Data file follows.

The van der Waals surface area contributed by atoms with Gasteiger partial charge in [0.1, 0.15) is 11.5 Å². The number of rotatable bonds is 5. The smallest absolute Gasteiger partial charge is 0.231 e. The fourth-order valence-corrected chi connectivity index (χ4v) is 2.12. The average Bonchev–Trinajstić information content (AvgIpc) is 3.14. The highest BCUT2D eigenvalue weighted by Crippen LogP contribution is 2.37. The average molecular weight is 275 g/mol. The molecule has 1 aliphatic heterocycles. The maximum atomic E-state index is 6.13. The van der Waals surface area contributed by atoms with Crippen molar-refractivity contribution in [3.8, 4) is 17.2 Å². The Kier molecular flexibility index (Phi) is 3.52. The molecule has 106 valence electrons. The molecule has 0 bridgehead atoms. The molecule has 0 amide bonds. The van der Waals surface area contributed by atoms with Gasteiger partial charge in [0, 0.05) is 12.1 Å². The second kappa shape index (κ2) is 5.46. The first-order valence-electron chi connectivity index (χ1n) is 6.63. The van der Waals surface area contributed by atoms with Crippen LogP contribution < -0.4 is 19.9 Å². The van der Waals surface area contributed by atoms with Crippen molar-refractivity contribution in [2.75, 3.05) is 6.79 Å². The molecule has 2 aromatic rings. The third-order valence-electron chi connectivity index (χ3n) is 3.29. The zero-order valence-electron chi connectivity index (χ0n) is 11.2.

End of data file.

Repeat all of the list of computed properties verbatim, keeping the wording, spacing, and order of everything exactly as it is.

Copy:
The van der Waals surface area contributed by atoms with Gasteiger partial charge in [0.1, 0.15) is 11.5 Å². The number of rotatable bonds is 5. The smallest absolute Gasteiger partial charge is 0.231 e. The fourth-order valence-corrected chi connectivity index (χ4v) is 2.12. The average Bonchev–Trinajstić information content (AvgIpc) is 3.14. The highest BCUT2D eigenvalue weighted by Crippen LogP contribution is 2.37. The average molecular weight is 275 g/mol. The molecule has 1 aliphatic heterocycles. The maximum atomic E-state index is 6.13. The van der Waals surface area contributed by atoms with Crippen molar-refractivity contribution in [3.8, 4) is 17.2 Å². The Kier molecular flexibility index (Phi) is 3.52. The molecule has 106 valence electrons. The molecule has 0 bridgehead atoms. The molecule has 0 amide bonds. The van der Waals surface area contributed by atoms with Gasteiger partial charge in [0, 0.05) is 12.1 Å². The second kappa shape index (κ2) is 5.46. The first-order valence-electron chi connectivity index (χ1n) is 6.63. The van der Waals surface area contributed by atoms with Crippen LogP contribution < -0.4 is 19.9 Å². The van der Waals surface area contributed by atoms with Crippen molar-refractivity contribution in [2.75, 3.05) is 6.79 Å². The molecule has 2 aromatic rings. The third-order valence-electron chi connectivity index (χ3n) is 3.29. The zero-order valence-electron chi connectivity index (χ0n) is 11.2.